We all know that we can’t simply keep our dogs in our home, let them out into the garden and hope that that’s going to be enough for them. But what’s right for them? Is it a one-size fits all scenario? It rarely is with anything!
The most basic measure we use is the length of a dog’s walk – is half an hour a day enough? Our instinct is to say no, of course not, and in general that would be correct. But it’s not as simple as that – a 5 mile walk is not necessarily better than a 1 mile walk, and a 2 hour walk is not necessarily better than a 1 hour walk. So what’s the difference?
Quality over quantity is taught to us at school for writing essays etc. but we can apply this to the exercise we give our dogs. We can physically exercise our dogs without mentally exercising them – so the same old repetitive walk along the same path, same sights, same smells, might still give your dog physical exercise – keep them in shape etc. but at the end of it they get home and start playing with their toys because they’re not actually tired. For us as humans, many of us feel exhausted after a day’s work even though we’ve been sitting down the entire day, and this principal can be used in exercising our dogs.
Smell is a great tool for exercising your dog – sniffer dogs for the police and customs will only work for around 20 mins before they have “Scent Fatigue” the equivalent of trying to tell the 10th perfume apart from the 9th perfume when smelling testers. Hiding treats in the grass, or their favourite ball in the long grass where they can’t see it, and getting them to play “Find It” is an active way to use their nose, and mentally exercise them. A more passive way to do this is to simply take them on a new walk – the new smells are bound to be interesting to them and can really help wear them out. All too often you see dogs being tugged away from sniffing something to “carry on with the walk” that the owner is on, without thinking about the benefit that the dog is gaining from sniffing. Utilising the moments when they stop to sniff is really a great thing to take advantage of!
New sights is another great tool, and between this and new smells, really highlights the advantage of going on new walks, and avoiding being predictable/repetitive. We’re all more tired after going and experiencing something new for the first time, and as we become more familiar with it, we don’t need to work so hard to understand our new environment and so it tires us less and less. Quite apart from the benefits new walks give our dogs, they’re great for us too! You can also think about the activities your dog can do on a walk – in a local park they might meet and play with other dogs, on a country walk they might track the scent of a rabbit, and at the beach they might get chance to have a swim. Often you see people jogging, dogs in tow – owner and dog run past every smell, sight and activity without taking any of it in, and arguably they really miss out!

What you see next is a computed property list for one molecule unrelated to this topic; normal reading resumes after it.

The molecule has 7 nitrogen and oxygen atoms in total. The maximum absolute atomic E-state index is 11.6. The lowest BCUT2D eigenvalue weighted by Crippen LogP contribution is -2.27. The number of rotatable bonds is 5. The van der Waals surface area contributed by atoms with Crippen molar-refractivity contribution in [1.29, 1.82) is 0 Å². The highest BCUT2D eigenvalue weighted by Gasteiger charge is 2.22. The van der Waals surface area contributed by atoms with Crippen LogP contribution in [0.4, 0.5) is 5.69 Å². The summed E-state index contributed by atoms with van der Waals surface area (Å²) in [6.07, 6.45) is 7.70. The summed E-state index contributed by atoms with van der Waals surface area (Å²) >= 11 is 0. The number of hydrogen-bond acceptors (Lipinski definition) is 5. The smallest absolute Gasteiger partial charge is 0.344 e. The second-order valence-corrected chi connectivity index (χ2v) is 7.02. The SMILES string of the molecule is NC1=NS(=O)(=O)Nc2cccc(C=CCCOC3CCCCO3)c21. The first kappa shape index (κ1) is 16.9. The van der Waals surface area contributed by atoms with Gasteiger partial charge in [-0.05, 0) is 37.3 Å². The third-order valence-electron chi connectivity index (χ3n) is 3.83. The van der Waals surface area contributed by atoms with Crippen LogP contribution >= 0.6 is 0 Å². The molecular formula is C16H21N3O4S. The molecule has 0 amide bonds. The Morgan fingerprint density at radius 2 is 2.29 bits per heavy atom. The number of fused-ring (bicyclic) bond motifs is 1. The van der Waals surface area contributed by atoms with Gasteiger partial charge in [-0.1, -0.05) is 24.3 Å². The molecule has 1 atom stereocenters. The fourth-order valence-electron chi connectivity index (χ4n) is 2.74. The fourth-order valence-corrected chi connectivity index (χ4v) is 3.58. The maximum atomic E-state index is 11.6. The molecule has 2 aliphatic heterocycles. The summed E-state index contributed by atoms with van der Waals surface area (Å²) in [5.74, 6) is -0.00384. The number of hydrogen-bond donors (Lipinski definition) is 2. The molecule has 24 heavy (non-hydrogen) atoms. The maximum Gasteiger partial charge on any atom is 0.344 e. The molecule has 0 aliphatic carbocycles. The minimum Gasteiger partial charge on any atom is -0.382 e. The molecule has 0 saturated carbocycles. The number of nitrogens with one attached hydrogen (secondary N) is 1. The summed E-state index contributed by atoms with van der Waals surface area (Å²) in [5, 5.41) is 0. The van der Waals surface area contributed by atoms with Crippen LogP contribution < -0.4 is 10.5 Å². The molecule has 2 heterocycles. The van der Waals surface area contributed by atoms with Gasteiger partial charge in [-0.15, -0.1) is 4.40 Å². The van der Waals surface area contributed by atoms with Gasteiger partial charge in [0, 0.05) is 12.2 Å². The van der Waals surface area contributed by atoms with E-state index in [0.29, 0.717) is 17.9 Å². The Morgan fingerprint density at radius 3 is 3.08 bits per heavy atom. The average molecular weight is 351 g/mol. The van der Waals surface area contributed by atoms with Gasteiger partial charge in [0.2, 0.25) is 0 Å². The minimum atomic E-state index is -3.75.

Jumping back to that first and most basic measurement – increased length of walk = a better walk. It’s easy to argue that an hour long walk in a new place with lots of sniffing, new sights and places to explore, is a lot better than trudging the usual route for 2 hours. Length of walk in terms of time or distance of course has its place in judging a walk’s quality, and especially for beginners advice, it’s an easy rule of thumb to follow. But using this alone, you will create an athlete out of your dog – at some point the hour long walk no longer makes them tired, a 2 hour one does though. Stamina increases and now a 2 hour walk is perfect and a 3 hour one is tiring etc. eventually you can run 10km a day with your dog and still have a bouncing, playful pooch when you get home. Utilising activities, sights, smell, distance etc. in tandem with each other allows you to offer tiring yet fulfilling walks day after day, year after year.